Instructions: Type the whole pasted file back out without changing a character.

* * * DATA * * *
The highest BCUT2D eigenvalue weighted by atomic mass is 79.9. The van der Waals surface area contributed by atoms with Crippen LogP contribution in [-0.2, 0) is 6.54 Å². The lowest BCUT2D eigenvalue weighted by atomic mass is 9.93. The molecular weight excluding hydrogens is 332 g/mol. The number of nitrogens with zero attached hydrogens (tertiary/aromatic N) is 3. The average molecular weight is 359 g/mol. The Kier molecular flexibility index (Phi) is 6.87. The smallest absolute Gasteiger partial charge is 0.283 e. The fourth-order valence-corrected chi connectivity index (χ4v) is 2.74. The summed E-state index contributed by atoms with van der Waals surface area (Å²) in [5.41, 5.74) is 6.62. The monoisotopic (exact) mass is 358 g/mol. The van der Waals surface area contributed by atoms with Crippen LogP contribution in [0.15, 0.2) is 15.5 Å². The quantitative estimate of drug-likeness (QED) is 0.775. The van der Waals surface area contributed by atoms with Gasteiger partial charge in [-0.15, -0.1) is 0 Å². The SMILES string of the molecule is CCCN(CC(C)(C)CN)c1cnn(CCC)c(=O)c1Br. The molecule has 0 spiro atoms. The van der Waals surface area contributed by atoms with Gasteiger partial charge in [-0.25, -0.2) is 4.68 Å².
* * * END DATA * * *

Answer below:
The highest BCUT2D eigenvalue weighted by atomic mass is 79.9. The van der Waals surface area contributed by atoms with Crippen LogP contribution in [-0.2, 0) is 6.54 Å². The lowest BCUT2D eigenvalue weighted by atomic mass is 9.93. The molecular weight excluding hydrogens is 332 g/mol. The number of nitrogens with zero attached hydrogens (tertiary/aromatic N) is 3. The average molecular weight is 359 g/mol. The Kier molecular flexibility index (Phi) is 6.87. The smallest absolute Gasteiger partial charge is 0.283 e. The fourth-order valence-corrected chi connectivity index (χ4v) is 2.74. The summed E-state index contributed by atoms with van der Waals surface area (Å²) in [5.41, 5.74) is 6.62. The monoisotopic (exact) mass is 358 g/mol. The van der Waals surface area contributed by atoms with Crippen LogP contribution in [0.15, 0.2) is 15.5 Å². The quantitative estimate of drug-likeness (QED) is 0.775. The van der Waals surface area contributed by atoms with Gasteiger partial charge in [-0.15, -0.1) is 0 Å². The SMILES string of the molecule is CCCN(CC(C)(C)CN)c1cnn(CCC)c(=O)c1Br. The molecule has 0 spiro atoms. The van der Waals surface area contributed by atoms with Gasteiger partial charge in [-0.25, -0.2) is 4.68 Å².